The Importance of a Video Game Soundtrack – Part 1 of an Analog Roundtable

Does this count as a soundtrack?

Does this count as a soundtrack?

The topic of video game soundtracks is one that comes up every now and then, especially when conversing with other gamers. Some people will view the soundtracks as unimportant or less crucial than the gameplay or action, while others will say that the soundtrack can make or break a game. There are others still that will take the stance that soundtracks play an important part in the enjoyment of a game, but no more or less than that of the plot or gameplay. Given that there are about as many different philosophies surrounding video game soundtracks as there are gamers in the world, we thought we would get a big discussion going amongst some of the Analog Addiction staff and share the results with you. The entire discussion has been split into two parts due to how thorough the responses got, with the first half being included in this article and the second half coming a little later. Each editor also picked their favourite video game track so you’ll have some ear candy to complement the reading. Who knows, maybe you’ll find your personal favourite in here.

The staff were asked to weigh in on a few questions pertaining to a video game soundtracks:

How important is a game’s soundtrack in your opinion?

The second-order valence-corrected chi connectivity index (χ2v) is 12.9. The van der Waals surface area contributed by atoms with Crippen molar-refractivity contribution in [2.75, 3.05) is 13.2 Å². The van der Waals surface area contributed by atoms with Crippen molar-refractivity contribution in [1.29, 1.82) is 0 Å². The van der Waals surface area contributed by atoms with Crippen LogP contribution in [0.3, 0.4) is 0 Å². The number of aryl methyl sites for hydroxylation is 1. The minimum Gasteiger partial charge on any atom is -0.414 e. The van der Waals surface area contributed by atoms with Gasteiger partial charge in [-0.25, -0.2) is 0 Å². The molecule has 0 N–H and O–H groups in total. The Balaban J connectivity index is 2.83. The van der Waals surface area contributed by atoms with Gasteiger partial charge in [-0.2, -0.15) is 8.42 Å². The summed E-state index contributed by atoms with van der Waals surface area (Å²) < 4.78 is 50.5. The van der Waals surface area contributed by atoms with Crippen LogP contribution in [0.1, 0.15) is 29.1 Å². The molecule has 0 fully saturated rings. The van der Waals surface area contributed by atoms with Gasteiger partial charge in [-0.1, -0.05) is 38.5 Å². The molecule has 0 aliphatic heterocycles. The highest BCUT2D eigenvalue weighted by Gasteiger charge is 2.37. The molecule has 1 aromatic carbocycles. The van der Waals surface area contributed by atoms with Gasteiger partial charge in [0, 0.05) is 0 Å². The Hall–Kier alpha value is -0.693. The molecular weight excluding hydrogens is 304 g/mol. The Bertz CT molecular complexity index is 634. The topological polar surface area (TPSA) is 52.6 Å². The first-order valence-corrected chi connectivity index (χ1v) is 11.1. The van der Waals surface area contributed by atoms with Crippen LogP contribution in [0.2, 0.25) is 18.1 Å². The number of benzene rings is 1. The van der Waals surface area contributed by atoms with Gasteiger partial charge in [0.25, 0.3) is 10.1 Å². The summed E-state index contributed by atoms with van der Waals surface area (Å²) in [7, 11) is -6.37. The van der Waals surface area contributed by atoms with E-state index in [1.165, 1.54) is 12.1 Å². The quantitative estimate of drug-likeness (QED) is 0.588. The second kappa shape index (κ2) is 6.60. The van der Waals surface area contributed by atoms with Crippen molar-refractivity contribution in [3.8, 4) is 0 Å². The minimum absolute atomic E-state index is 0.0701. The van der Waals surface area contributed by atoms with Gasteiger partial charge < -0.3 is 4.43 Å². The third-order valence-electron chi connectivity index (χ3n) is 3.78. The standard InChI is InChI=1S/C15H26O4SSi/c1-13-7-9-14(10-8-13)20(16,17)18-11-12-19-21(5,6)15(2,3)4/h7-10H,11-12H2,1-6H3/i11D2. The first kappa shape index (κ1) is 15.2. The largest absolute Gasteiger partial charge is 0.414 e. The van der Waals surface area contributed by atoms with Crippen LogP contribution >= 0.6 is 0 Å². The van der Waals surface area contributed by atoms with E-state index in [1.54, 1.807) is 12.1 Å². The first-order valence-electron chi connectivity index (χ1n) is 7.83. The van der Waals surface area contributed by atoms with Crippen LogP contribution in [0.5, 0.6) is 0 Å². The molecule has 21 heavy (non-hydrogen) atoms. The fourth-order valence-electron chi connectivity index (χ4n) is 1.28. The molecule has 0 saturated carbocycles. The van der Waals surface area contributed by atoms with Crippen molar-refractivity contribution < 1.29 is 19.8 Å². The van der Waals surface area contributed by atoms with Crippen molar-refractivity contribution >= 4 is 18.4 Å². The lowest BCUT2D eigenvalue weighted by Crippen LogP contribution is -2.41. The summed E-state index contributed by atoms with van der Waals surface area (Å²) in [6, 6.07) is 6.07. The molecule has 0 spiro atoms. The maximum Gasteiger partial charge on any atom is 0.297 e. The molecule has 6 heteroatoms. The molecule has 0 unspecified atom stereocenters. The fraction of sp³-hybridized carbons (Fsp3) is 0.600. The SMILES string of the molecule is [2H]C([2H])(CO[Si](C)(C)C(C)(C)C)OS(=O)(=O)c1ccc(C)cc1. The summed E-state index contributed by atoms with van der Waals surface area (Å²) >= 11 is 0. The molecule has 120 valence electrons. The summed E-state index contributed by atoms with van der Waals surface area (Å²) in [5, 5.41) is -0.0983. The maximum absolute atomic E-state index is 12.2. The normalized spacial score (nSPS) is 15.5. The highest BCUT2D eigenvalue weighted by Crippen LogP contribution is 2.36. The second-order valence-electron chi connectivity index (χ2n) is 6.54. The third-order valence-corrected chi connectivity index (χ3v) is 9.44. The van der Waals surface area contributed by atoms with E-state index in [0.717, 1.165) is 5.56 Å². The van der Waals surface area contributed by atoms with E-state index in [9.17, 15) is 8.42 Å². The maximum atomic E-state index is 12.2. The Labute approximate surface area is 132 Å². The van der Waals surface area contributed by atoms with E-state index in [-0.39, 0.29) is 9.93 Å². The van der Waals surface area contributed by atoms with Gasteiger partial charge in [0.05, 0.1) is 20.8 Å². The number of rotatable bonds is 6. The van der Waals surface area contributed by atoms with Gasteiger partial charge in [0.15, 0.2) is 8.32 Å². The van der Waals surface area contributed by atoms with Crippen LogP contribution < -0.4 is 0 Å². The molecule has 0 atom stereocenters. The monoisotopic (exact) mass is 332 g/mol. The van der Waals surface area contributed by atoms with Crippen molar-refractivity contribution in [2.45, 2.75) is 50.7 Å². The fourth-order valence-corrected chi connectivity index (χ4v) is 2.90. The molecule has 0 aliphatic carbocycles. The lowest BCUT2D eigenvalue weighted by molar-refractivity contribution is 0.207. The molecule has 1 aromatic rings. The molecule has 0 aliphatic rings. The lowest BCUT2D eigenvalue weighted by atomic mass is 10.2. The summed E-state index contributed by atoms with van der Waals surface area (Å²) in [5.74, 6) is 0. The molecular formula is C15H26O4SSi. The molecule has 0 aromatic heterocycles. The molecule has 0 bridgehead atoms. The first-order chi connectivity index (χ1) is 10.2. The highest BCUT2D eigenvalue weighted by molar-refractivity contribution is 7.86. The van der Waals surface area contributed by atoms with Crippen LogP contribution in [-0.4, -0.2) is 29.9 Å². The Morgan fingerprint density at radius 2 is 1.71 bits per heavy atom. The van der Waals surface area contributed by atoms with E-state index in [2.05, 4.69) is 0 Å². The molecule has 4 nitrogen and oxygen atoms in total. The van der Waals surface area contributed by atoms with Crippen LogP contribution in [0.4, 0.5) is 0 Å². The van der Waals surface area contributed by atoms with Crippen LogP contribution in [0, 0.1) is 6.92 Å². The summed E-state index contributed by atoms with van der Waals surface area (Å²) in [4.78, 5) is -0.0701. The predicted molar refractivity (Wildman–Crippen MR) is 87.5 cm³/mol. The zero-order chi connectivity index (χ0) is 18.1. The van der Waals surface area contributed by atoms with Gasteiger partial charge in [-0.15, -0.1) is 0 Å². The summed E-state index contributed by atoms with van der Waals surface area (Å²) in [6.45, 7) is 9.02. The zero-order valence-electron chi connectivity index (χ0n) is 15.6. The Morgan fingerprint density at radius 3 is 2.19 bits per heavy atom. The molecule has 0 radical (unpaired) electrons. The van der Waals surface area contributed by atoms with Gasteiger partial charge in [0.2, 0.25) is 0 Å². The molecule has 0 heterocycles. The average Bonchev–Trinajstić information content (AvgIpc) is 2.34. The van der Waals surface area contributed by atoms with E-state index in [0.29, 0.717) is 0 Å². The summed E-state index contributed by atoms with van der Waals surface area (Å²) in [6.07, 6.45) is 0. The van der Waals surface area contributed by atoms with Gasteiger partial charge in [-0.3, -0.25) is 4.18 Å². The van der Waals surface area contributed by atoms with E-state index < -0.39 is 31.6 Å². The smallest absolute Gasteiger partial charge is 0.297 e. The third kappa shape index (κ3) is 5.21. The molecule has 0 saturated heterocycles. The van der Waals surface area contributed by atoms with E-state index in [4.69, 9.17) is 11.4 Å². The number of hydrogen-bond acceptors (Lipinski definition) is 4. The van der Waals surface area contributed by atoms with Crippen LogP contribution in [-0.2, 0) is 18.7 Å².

Which game do you feel has the best soundtrack and why?

What is your favourite video game track?

Jamie “El Jefe” Briggs

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“Game soundtracks are vital, they can make a gaming experience memorable and create some amazing moments when the soundtrack is used to its full potential. Music within games has allowed me to have better experiences, simply because the music was setting a higher bar. 

‘Bastion’ is an excellent experience, from its unique vocal narrative and beautiful art style, but also because of its excellent soundtrack. These songs are gorgeous and this is one soundtrack I can listen too over and over, it is so calming and relaxing. The music within ‘Bastion’ made my experience even greater, I remember getting to ‘Zia’s Theme’ in the game and I stopped and listened to that track 5 times. This is a moment I loved and I have loved the soundtrack ever since.

‘Deus Ex: Human Revolution’ is another game that provides a very unique soundtrack, actually my favourite of 2011. It possessed this unique, futuristic sound that complemented the game world exponentially. This is another soundtrack I own and one I couldn’t recommend enough, this also helped make this game one of my favourites of all time. Seriously buy this game, listen to the main menu theme and become in love with this games sound.”